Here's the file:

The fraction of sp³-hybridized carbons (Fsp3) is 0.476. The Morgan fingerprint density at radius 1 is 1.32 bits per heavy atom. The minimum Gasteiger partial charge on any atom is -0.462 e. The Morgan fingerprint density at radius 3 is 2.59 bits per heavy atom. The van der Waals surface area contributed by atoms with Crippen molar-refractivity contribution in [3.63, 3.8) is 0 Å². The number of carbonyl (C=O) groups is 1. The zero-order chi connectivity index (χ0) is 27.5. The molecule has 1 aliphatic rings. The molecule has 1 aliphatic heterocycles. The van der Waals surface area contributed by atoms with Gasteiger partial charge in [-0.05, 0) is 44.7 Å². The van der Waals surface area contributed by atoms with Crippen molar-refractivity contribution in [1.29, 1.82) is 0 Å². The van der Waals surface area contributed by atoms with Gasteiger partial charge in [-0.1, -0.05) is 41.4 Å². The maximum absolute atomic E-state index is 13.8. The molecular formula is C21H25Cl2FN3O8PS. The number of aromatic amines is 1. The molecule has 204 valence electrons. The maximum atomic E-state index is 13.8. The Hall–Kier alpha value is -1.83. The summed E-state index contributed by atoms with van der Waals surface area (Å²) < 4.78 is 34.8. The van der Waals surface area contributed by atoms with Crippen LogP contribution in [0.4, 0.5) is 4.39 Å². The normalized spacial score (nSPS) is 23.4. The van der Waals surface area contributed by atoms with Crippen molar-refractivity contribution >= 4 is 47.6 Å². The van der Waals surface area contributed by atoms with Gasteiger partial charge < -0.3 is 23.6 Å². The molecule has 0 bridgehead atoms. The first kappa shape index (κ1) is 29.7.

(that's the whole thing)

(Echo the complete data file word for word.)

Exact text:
The fraction of sp³-hybridized carbons (Fsp3) is 0.476. The Morgan fingerprint density at radius 1 is 1.32 bits per heavy atom. The minimum Gasteiger partial charge on any atom is -0.462 e. The Morgan fingerprint density at radius 3 is 2.59 bits per heavy atom. The van der Waals surface area contributed by atoms with Crippen molar-refractivity contribution in [3.63, 3.8) is 0 Å². The number of carbonyl (C=O) groups is 1. The zero-order chi connectivity index (χ0) is 27.5. The molecule has 1 aliphatic rings. The molecule has 1 aliphatic heterocycles. The van der Waals surface area contributed by atoms with Gasteiger partial charge in [-0.05, 0) is 44.7 Å². The van der Waals surface area contributed by atoms with Crippen molar-refractivity contribution in [1.29, 1.82) is 0 Å². The van der Waals surface area contributed by atoms with Gasteiger partial charge in [-0.1, -0.05) is 41.4 Å². The maximum absolute atomic E-state index is 13.8. The molecular formula is C21H25Cl2FN3O8PS. The number of aromatic amines is 1. The molecule has 204 valence electrons. The maximum atomic E-state index is 13.8. The Hall–Kier alpha value is -1.83. The summed E-state index contributed by atoms with van der Waals surface area (Å²) < 4.78 is 34.8. The van der Waals surface area contributed by atoms with Crippen LogP contribution in [0.4, 0.5) is 4.39 Å². The normalized spacial score (nSPS) is 23.4. The van der Waals surface area contributed by atoms with Crippen molar-refractivity contribution >= 4 is 47.6 Å². The van der Waals surface area contributed by atoms with Gasteiger partial charge < -0.3 is 23.6 Å². The molecule has 0 bridgehead atoms. The first kappa shape index (κ1) is 29.7.